After the interview session, James and I had a brief “rest” time back at Phebe before needing to return to the work site for the meeting. We started around 3:45 (which isn’t bad for Liberian time). Pastor Isaac Dowah (assistant to the Bishop) attended along with evangelist Sumo, the Bong County Assistant Superintendent for Development Anthony Sheriff, a key person from the Bong County Community Health Center (can’t recall his name), and Henry Konuwa from the Gbarnga Rotary Club. There were 75-100 people from the surrounding Deanville and Green Farm villages (babies to elders that could barely walk). James did a great job of sharing our message of having this school be community-owned with the conversation switching back-and-forth between English and Kpelle. The Q&A period at the end revealed a bit about their concerns (is this a free school, do you have to be Lutheran to attend, etc.). All in all, I was very happy with the turnout, their attention, and participation. After remarks by the “dignitaries” and a closing prayer, food was on everyone’s minds.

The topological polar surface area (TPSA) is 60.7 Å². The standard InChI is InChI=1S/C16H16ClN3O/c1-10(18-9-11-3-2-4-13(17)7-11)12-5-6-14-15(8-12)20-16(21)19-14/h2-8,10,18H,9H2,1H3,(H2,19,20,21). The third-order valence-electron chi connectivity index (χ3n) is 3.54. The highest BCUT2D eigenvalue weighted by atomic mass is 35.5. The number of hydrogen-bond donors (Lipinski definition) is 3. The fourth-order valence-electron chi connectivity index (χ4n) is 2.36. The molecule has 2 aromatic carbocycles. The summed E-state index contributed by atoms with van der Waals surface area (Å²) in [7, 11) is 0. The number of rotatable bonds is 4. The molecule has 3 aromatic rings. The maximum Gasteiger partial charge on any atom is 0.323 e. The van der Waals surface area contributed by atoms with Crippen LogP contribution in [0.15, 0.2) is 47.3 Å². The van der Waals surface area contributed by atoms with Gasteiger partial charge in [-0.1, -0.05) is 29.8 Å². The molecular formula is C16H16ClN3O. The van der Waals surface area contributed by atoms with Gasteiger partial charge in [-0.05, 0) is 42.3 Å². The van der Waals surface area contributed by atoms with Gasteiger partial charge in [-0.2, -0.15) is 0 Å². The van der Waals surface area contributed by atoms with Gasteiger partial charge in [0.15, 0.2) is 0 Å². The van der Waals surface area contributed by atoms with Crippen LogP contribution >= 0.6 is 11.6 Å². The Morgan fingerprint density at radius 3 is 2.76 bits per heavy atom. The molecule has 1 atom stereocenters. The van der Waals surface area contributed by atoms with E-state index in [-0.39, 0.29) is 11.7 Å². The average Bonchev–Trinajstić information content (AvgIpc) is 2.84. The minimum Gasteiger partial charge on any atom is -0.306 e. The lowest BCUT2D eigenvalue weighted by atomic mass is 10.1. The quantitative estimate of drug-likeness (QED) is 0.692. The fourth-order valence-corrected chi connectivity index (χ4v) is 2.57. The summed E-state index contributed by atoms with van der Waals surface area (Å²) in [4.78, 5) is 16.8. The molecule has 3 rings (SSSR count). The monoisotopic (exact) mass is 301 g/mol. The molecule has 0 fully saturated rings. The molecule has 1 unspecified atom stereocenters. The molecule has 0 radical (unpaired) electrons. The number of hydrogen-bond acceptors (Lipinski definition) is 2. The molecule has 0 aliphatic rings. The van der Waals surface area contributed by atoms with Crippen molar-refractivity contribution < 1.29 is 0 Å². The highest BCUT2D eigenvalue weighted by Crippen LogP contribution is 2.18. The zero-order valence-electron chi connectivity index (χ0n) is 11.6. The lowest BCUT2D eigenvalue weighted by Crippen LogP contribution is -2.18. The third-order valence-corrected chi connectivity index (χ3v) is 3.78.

Which brings us to Monday morning’s phone call, “Mr. Jon, we have a problem at the work site you need to address.” I was in Gbarnga with James trying to nail down a commitment from Anthony Sheriff regarding getting the county road into our property started (unfortunately he had left for Monrovia after Sunday’s meeting). While fruitlessly waiting for Mr. Sheriff, we decided to visit nearby St. Mark’s School to survey the principal. It was there that Sumo approached me to explain details of the “problem” at the work site. A rift had developed among the women regarding who cooked Sunday’s post-meeting meal. Apparently I did not inform the “head mothers”, Sonnie and Quinta, who have power over who cooks and when. Unfortunately a bit of gossip fanned the flames into a much larger fire of anger as some were told that Sando (remember I approached her) came to me, telling me she was “the best cook in Deanville” and I should use her instead of the other women. My mistake was not knowing the rules of the “head mothers” and approaching them first. When I heard all of this, I told Sando that we needed to meet together (Sando, Sonnie, and Quinta) so I could apologize directly to all of them.